China’s Mythical Rulers

November 20, 2015
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“China’s Mythical Rulers”—now that sounded intriguing! As a Classics major, I knew well the myths of the ancient Mediterranean world, but not so much about the myths of ancient China. Over the years, we had focused several issues of Dig Into History on China’s dynasties and a few on specific cities, including the Forbidden City. So who were these mythical rulers? I was intrigued. After some research and a few calls to colleagues in the field, I began developing an outline and soon went from wondering if I would have enough to fill an issue to the difficult task of choosing what to include—there was just so much.
 

I looked to the famed ancient Chinese historian Sima Qian for help and found it! The tales and details were riveting. Fuxi and Nuwa especially caught my attention—artists often portrayed them with their intertwined snake-like tails. With Shennong, they became known as the Three August Ones.
 
The Three August Ones

I kept reading and met the Yellow Emperor, whose wife is credited with the invention of silk. Myth began to intertwine with history as I kept moving forward from ancient past to more historical present. With each tale and with each personality, I came to better understand China’s history, Chinese thought, and how the country and people see their place in the world. Still, there was something missing in this story. What was it?
 

Well, “it” actually became several topics. I needed to include an article about the language—but not just characters and translations. Rather, I wanted to help non-Chinese readers, like myself, better understand how the character came together. And I found the perfect author—one who knew both Chinese and English and had a great way of explaining the meaning of radicals and the positioning of the various strokes. The issue was coming together and I could feel a sense of “wholeness.” I loved it.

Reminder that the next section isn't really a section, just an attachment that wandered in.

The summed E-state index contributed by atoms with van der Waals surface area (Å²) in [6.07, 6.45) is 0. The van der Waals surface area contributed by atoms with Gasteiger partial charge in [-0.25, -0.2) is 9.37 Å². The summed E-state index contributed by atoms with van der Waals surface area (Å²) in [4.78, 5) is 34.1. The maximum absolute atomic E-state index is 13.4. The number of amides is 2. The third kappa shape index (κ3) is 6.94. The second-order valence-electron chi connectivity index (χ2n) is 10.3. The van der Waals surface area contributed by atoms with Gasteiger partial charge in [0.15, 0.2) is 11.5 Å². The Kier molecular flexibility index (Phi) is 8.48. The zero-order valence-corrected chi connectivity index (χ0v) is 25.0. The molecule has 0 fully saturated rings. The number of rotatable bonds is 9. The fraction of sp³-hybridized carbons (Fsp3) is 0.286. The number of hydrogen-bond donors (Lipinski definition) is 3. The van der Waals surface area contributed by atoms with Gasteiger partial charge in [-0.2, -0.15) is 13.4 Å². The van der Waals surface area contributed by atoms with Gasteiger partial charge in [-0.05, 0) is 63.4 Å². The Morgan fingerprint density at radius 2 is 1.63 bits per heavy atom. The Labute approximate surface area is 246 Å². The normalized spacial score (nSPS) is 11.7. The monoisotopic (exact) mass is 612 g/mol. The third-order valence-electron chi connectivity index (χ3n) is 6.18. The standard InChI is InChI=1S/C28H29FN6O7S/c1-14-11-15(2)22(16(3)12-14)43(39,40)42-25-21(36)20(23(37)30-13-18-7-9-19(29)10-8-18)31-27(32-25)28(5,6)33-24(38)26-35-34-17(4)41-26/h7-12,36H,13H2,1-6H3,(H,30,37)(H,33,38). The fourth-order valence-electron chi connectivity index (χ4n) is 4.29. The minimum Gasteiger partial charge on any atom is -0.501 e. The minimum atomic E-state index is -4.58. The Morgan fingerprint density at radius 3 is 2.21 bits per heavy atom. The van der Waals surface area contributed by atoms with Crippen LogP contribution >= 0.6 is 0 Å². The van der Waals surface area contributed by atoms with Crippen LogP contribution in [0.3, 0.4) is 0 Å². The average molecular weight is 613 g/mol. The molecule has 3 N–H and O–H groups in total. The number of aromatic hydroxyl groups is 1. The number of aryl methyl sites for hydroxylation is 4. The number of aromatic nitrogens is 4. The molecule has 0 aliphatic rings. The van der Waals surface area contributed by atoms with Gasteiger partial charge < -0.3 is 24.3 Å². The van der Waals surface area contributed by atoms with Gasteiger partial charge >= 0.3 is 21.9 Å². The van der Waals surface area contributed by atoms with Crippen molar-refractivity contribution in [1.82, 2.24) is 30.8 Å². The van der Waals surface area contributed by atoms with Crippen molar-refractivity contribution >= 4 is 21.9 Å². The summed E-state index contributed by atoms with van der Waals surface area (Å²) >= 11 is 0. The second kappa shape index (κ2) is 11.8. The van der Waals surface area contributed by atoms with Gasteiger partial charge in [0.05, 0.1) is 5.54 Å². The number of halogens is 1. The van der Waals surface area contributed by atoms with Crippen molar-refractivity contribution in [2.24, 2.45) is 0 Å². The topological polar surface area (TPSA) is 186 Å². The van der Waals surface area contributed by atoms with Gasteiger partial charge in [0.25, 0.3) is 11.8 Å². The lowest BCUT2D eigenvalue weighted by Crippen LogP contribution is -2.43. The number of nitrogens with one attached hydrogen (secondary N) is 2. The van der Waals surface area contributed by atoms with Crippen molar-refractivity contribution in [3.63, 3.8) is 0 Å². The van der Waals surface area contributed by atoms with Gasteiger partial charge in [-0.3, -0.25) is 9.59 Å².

The Let’s Go Digging section remained. For some issues, it leads the outline-draft. For China’s Mythical Rulers, it took some thought. A few back-and-forth emails with archaeologists who work in China, and we had our topics—sites with finds that date back millennia—“known,” perhaps, even to the mythical rulers! There was the largest bronze mask ever found, bird bone flutes that still play, a flying horse, and a cave that changed thinking on the meaning of pottery finds.
 
Making Bronze Masks

The outline was ready, and so were the authors. And, we all knew that the China’s Mythical Rulers—whoever they might have been and whenever—would have approved. We would much enjoy hearing your thoughts! Is there a topic you wished we would have covered? Do you have any unanswered questions? Let us know!

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